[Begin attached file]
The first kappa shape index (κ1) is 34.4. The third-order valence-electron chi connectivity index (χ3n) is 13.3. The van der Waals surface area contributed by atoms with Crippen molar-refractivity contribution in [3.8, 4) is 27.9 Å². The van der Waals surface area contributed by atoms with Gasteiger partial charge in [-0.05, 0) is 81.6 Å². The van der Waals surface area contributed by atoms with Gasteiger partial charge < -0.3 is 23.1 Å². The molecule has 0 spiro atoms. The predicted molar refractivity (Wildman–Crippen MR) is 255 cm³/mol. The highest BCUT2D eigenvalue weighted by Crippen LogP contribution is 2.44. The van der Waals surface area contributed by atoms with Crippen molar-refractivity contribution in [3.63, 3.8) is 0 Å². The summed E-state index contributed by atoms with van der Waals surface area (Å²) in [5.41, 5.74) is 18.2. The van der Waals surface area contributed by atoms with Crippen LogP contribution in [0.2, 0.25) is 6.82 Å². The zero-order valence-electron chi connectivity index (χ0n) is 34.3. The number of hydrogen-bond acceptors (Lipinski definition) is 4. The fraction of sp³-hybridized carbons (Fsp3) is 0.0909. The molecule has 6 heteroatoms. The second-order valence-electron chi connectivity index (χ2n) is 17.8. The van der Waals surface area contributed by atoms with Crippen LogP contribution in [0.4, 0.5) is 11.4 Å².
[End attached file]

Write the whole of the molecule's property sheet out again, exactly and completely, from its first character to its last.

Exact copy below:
The first kappa shape index (κ1) is 34.4. The third-order valence-electron chi connectivity index (χ3n) is 13.3. The van der Waals surface area contributed by atoms with Crippen molar-refractivity contribution in [3.8, 4) is 27.9 Å². The van der Waals surface area contributed by atoms with Gasteiger partial charge in [-0.05, 0) is 81.6 Å². The van der Waals surface area contributed by atoms with Gasteiger partial charge < -0.3 is 23.1 Å². The molecule has 0 spiro atoms. The predicted molar refractivity (Wildman–Crippen MR) is 255 cm³/mol. The highest BCUT2D eigenvalue weighted by Crippen LogP contribution is 2.44. The van der Waals surface area contributed by atoms with Crippen molar-refractivity contribution in [3.63, 3.8) is 0 Å². The summed E-state index contributed by atoms with van der Waals surface area (Å²) in [5.41, 5.74) is 18.2. The van der Waals surface area contributed by atoms with Crippen LogP contribution in [0.2, 0.25) is 6.82 Å². The zero-order valence-electron chi connectivity index (χ0n) is 34.3. The number of hydrogen-bond acceptors (Lipinski definition) is 4. The fraction of sp³-hybridized carbons (Fsp3) is 0.0909. The molecule has 6 heteroatoms. The second-order valence-electron chi connectivity index (χ2n) is 17.8. The van der Waals surface area contributed by atoms with Crippen LogP contribution in [0.4, 0.5) is 11.4 Å².